Our country is finally coming out from under the thumb of a deadly virus, another subject of numerous cancellation attempts ranging from masking to vaccines to asserting the right to hold super-spreader events. You can attempt to cancel coronavirus all you want, but the only way is to listen to the public health and governmental bodies and do what must be done to stop the spread. Even now, the effort to cancel sound health and safety guidelines is in full force, even to the point of some places fully lifting mask mandates. The entire state of Texas is being left unprotected now as the result of the efforts of cancel culture nutters deciding that people's personal comfort is somehow more important than facilitating public safety. From what I hear, not being able to breathe or being on a respirator is pretty fucking uncomfortable.
And let's also try to remember that when certain companies make decisions about the content they market, these decisions are not necessarily based on pressure from outside sources. Sometimes, you just have to look at the world around you and decide if this is the kind of messaging you want to be delivering in the current social climate.
This is why those six Dr. Seuss books have been discontinued. The Dr. Seuss foundation decided that the messaging in these books clashes with a) the social attitudes of the time and b) the messaging in other examples of its content. Nothing got canceled aside from the idea that racist words and imaging are not the types of things we want to be teaching children. No one called for a boycott, no one tried to get Dr. Seuss books banned from Amazon. It was a decision made from within the organization and it was, in my opinion, a good one. It also reflects the sentiments about portrayal of race in popular children's media like Peanuts that did come under public scrutiny recently. I have varying opinions on that whole thing. I'm also a white male who has been taught to think like a white male so I don't think I have much of a say. If it offends someone, they have a right to say so and to make calls to action to steer social attitudes away from detrimental imagery in media, particularly media aimed at children.
But back to the evangelical aspect of this. I want to make this very, very clear. Evangelical thought is losing its foothold. It that weren't true, we wouldn't be seeing the social outcry over things like the word “chinaman” or where the black kid sits at the table for thanksgiving in a peanuts cartoon. These things would continue to be normalized in people's minds and no one would think anything of it.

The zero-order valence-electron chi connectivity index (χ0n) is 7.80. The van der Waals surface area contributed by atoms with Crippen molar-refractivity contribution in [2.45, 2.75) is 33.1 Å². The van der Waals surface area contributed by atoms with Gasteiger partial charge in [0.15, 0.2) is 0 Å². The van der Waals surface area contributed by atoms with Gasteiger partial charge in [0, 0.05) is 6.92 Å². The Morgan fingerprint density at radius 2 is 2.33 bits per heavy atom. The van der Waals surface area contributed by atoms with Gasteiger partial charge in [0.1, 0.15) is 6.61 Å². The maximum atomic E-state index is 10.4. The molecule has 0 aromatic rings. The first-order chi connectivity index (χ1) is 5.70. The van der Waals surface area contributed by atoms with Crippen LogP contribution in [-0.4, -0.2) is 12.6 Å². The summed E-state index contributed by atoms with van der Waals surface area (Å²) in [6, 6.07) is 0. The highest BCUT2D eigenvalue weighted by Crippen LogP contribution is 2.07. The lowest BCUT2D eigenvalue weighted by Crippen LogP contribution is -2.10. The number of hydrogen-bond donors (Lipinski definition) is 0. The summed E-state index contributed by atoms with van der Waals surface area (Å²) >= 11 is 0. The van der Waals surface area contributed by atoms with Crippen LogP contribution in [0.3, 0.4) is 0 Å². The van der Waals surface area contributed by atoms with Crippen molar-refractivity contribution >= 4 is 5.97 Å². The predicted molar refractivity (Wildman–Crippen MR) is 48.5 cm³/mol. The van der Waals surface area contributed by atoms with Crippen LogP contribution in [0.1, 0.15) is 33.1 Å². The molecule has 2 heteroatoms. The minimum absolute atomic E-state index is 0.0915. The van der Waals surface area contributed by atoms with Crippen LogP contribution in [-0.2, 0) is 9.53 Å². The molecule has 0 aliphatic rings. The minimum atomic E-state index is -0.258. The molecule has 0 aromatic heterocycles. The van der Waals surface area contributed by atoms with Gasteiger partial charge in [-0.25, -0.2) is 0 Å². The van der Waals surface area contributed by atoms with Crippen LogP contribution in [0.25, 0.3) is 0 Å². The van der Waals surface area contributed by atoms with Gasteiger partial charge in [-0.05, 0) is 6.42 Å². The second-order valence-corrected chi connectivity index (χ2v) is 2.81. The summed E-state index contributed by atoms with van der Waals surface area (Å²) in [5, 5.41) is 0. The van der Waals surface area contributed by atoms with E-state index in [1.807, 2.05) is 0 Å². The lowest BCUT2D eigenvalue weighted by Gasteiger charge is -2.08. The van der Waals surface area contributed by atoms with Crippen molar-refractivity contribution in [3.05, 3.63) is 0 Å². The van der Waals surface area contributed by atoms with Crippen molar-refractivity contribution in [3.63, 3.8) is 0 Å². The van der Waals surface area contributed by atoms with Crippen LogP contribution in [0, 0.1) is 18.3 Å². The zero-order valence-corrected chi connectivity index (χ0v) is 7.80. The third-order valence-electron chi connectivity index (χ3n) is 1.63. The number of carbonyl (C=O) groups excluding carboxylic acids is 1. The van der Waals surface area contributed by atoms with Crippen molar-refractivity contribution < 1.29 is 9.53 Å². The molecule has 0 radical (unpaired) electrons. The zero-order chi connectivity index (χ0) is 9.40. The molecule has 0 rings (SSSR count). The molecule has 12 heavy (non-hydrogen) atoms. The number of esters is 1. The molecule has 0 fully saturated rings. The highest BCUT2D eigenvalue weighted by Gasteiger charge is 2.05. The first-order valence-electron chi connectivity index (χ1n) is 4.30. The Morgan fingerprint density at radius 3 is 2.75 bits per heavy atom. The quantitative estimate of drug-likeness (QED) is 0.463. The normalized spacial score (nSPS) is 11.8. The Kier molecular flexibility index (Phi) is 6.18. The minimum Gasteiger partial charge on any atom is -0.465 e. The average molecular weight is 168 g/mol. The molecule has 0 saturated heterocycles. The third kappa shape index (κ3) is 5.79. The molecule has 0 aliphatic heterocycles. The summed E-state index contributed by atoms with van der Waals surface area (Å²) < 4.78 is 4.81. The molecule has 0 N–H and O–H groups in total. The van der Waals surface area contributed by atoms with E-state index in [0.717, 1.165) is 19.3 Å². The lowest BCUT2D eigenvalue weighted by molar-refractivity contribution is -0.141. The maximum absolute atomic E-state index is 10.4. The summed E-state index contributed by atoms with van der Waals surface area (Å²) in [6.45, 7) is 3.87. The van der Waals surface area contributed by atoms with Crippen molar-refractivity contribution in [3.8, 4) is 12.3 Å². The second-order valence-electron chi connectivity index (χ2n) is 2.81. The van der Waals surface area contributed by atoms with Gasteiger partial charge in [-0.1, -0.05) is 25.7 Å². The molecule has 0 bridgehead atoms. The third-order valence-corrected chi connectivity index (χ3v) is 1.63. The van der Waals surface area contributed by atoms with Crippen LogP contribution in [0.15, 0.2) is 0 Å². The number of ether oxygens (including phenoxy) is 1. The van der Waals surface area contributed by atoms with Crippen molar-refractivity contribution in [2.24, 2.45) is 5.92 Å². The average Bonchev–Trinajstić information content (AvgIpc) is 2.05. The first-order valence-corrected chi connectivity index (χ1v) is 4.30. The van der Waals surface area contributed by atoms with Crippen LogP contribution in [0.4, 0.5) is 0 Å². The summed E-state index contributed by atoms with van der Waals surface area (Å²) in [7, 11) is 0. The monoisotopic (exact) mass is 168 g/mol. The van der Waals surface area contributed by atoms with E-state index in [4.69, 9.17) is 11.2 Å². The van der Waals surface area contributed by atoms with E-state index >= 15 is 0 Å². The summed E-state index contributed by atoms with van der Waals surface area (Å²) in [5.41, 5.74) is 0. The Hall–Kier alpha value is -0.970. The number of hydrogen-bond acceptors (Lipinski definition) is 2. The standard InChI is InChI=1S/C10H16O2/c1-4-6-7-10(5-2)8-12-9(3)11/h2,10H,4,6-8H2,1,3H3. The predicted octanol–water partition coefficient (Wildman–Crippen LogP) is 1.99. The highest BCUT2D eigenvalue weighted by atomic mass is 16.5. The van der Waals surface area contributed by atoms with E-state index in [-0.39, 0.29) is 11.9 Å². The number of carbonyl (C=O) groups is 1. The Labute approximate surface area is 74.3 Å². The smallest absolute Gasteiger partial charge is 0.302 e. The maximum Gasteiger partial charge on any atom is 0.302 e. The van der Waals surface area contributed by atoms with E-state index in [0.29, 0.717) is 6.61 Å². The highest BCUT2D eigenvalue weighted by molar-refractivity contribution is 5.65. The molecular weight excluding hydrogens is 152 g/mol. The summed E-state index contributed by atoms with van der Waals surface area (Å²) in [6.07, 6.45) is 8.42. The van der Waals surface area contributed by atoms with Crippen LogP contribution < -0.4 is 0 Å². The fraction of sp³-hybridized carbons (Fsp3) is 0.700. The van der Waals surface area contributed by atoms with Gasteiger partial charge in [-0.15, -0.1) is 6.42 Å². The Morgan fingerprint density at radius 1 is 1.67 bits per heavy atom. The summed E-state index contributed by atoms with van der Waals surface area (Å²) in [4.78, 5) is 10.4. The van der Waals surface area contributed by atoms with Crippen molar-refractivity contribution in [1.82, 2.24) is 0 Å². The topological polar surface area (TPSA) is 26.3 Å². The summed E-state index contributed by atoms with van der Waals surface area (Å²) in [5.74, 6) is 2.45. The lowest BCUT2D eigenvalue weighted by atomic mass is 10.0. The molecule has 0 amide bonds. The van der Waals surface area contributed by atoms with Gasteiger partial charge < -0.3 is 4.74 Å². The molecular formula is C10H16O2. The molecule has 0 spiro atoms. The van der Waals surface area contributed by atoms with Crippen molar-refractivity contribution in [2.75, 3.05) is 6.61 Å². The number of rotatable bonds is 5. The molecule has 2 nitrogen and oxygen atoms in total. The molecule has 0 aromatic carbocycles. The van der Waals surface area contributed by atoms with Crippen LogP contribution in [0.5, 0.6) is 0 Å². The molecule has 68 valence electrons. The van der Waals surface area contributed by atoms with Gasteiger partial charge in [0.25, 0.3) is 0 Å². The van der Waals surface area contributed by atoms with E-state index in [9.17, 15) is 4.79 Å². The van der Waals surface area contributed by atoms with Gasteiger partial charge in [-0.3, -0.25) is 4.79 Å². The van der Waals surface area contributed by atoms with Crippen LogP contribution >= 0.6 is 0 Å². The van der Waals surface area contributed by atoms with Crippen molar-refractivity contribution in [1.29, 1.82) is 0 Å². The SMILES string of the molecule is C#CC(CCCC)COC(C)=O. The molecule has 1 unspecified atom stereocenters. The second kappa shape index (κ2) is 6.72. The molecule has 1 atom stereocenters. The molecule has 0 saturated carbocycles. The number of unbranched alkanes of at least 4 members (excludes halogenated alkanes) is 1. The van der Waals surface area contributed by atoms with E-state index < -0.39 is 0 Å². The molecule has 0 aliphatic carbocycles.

The fact that people do tells me that for all their effort to cancel everything about society they don't like, evangelicals are going to start seeing just how much of a majority they aren't. Oh, yeah, there's a lot of them. They still have a degree of influence. But this last election proved a point about their real political power. The growing acceptance of alternative lifestyles and the normalization of LGBTQ characters in popular media is further evidence that their attempt to steer thought on these things in a more conservative direction are failing.
What this means is that those of us who recognize their game need to keep playing it and use what they've taught society against them. I'm not saying we should be making calls to cancel anything. I'm not saying strip them of their religious freedom. I'm not saying cancel the Bible (even though I think doing so would benefit society tremendously). I'm saying give them what they think they want: a society that holds them to their own morals and forces them to deal with their own actions.
Make them accept the outcome of ALL elections as a manifestation of “god's will” and not just in instances when their candidates win.
Call them out for being CVID deniers and anti-vaxxers and keep pounding their arguments with facts and truth.
Call out their own media and keep people like David A.R. White in the hot seat when they distribute media that includes content they would decry coming from any secular source.
Call out the words of TV preachers who claim they can heal COVID through a TV screen.
Call them out in public, call them in on their social media, boycott their churches, podcasts, social media, and more. Cancel the validity of their messaging by holding them accountable for each and every word that comes out of their mouths and not letting them get away with just saying it without validation. Encourage people not to think and behave the way they do.
Call them out and make the truth known. Don't let them get away with saying or doing anything. Hold them to the same standards as they want to hold us in terms of what they believe and what they want society to look like. The more light we shine on the error of their ways, the fewer places they'll have to hide, the fewer people they will convince, and the more people will start seeing this religion for what it is and start getting and staying unbound.